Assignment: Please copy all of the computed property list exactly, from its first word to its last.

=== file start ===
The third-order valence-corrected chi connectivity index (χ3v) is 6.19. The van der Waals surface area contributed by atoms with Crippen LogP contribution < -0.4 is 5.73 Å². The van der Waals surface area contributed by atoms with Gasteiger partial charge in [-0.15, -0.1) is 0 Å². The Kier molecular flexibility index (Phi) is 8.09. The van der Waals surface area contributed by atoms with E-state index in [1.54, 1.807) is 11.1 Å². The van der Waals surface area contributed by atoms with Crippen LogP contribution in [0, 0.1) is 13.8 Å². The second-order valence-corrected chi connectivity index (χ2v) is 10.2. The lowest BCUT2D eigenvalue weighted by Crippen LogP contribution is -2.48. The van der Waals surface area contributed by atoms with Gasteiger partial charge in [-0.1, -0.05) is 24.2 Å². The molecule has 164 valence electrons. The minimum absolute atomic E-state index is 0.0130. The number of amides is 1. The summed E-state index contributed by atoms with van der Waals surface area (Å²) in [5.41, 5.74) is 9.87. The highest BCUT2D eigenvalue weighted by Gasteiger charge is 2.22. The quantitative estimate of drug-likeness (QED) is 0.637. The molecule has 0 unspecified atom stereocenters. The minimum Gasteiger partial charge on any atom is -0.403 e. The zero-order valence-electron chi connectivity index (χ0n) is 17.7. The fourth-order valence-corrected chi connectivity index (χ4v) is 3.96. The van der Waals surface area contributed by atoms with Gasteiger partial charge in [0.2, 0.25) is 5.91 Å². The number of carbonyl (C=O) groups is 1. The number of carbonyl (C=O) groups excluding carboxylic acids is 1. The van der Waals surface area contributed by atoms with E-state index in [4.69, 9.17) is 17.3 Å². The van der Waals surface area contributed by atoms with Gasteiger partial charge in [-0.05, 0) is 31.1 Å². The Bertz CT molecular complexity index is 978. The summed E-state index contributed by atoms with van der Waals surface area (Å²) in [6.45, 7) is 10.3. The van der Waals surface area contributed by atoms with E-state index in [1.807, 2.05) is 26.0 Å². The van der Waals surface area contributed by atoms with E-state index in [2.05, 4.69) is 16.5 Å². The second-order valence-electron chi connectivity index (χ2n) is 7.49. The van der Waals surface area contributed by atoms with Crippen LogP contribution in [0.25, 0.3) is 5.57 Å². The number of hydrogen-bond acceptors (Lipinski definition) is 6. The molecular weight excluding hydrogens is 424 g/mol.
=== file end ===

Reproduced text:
The third-order valence-corrected chi connectivity index (χ3v) is 6.19. The van der Waals surface area contributed by atoms with Crippen LogP contribution < -0.4 is 5.73 Å². The van der Waals surface area contributed by atoms with Gasteiger partial charge in [-0.15, -0.1) is 0 Å². The Kier molecular flexibility index (Phi) is 8.09. The van der Waals surface area contributed by atoms with E-state index in [1.54, 1.807) is 11.1 Å². The van der Waals surface area contributed by atoms with Crippen LogP contribution in [0, 0.1) is 13.8 Å². The second-order valence-corrected chi connectivity index (χ2v) is 10.2. The lowest BCUT2D eigenvalue weighted by Crippen LogP contribution is -2.48. The van der Waals surface area contributed by atoms with Gasteiger partial charge in [-0.1, -0.05) is 24.2 Å². The molecule has 164 valence electrons. The minimum absolute atomic E-state index is 0.0130. The number of amides is 1. The summed E-state index contributed by atoms with van der Waals surface area (Å²) in [5.41, 5.74) is 9.87. The highest BCUT2D eigenvalue weighted by Gasteiger charge is 2.22. The quantitative estimate of drug-likeness (QED) is 0.637. The molecule has 0 unspecified atom stereocenters. The minimum Gasteiger partial charge on any atom is -0.403 e. The zero-order valence-electron chi connectivity index (χ0n) is 17.7. The fourth-order valence-corrected chi connectivity index (χ4v) is 3.96. The van der Waals surface area contributed by atoms with Gasteiger partial charge in [0.2, 0.25) is 5.91 Å². The number of carbonyl (C=O) groups is 1. The number of carbonyl (C=O) groups excluding carboxylic acids is 1. The van der Waals surface area contributed by atoms with E-state index in [4.69, 9.17) is 17.3 Å². The van der Waals surface area contributed by atoms with Gasteiger partial charge in [-0.05, 0) is 31.1 Å². The Bertz CT molecular complexity index is 978. The summed E-state index contributed by atoms with van der Waals surface area (Å²) in [6.45, 7) is 10.3. The van der Waals surface area contributed by atoms with E-state index in [1.807, 2.05) is 26.0 Å². The van der Waals surface area contributed by atoms with E-state index in [2.05, 4.69) is 16.5 Å². The second-order valence-electron chi connectivity index (χ2n) is 7.49. The van der Waals surface area contributed by atoms with Crippen LogP contribution in [0.25, 0.3) is 5.57 Å². The number of hydrogen-bond acceptors (Lipinski definition) is 6. The molecular weight excluding hydrogens is 424 g/mol.